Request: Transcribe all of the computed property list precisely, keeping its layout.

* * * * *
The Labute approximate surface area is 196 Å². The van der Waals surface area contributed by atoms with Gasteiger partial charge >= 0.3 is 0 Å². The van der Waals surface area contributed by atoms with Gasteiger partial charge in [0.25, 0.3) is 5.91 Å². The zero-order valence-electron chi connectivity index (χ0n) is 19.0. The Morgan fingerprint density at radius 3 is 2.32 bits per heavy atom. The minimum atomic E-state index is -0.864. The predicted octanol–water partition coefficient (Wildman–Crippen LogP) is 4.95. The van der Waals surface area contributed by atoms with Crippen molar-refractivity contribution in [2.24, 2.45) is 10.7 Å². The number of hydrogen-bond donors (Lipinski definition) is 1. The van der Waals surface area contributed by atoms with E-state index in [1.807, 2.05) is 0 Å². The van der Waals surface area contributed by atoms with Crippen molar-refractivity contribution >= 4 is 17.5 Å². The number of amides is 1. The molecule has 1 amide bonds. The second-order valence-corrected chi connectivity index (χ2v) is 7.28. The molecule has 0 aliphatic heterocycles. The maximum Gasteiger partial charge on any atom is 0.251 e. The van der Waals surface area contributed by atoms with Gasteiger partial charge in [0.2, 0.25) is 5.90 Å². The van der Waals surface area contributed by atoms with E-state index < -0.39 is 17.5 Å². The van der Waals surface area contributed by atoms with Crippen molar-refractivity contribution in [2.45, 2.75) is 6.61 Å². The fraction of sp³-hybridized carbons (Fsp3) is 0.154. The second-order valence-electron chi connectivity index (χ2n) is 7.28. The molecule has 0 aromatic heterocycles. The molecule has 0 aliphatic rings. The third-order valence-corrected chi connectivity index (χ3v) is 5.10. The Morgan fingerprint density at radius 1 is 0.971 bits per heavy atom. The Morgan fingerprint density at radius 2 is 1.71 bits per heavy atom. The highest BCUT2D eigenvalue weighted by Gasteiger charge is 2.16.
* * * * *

The Labute approximate surface area is 196 Å². The van der Waals surface area contributed by atoms with Gasteiger partial charge >= 0.3 is 0 Å². The van der Waals surface area contributed by atoms with Gasteiger partial charge in [0.25, 0.3) is 5.91 Å². The zero-order valence-electron chi connectivity index (χ0n) is 19.0. The Morgan fingerprint density at radius 3 is 2.32 bits per heavy atom. The minimum atomic E-state index is -0.864. The predicted octanol–water partition coefficient (Wildman–Crippen LogP) is 4.95. The van der Waals surface area contributed by atoms with Crippen molar-refractivity contribution in [2.24, 2.45) is 10.7 Å². The number of hydrogen-bond donors (Lipinski definition) is 1. The van der Waals surface area contributed by atoms with E-state index in [1.807, 2.05) is 0 Å². The van der Waals surface area contributed by atoms with Crippen molar-refractivity contribution >= 4 is 17.5 Å². The number of amides is 1. The molecule has 1 amide bonds. The second-order valence-corrected chi connectivity index (χ2v) is 7.28. The molecule has 0 aliphatic heterocycles. The maximum Gasteiger partial charge on any atom is 0.251 e. The van der Waals surface area contributed by atoms with Gasteiger partial charge in [0.2, 0.25) is 5.90 Å². The van der Waals surface area contributed by atoms with E-state index < -0.39 is 17.5 Å². The van der Waals surface area contributed by atoms with Crippen molar-refractivity contribution in [2.45, 2.75) is 6.61 Å². The fraction of sp³-hybridized carbons (Fsp3) is 0.154. The second-order valence-electron chi connectivity index (χ2n) is 7.28. The molecule has 0 aromatic heterocycles. The molecule has 0 aliphatic rings. The third-order valence-corrected chi connectivity index (χ3v) is 5.10. The Morgan fingerprint density at radius 1 is 0.971 bits per heavy atom. The Morgan fingerprint density at radius 2 is 1.71 bits per heavy atom. The highest BCUT2D eigenvalue weighted by Gasteiger charge is 2.16.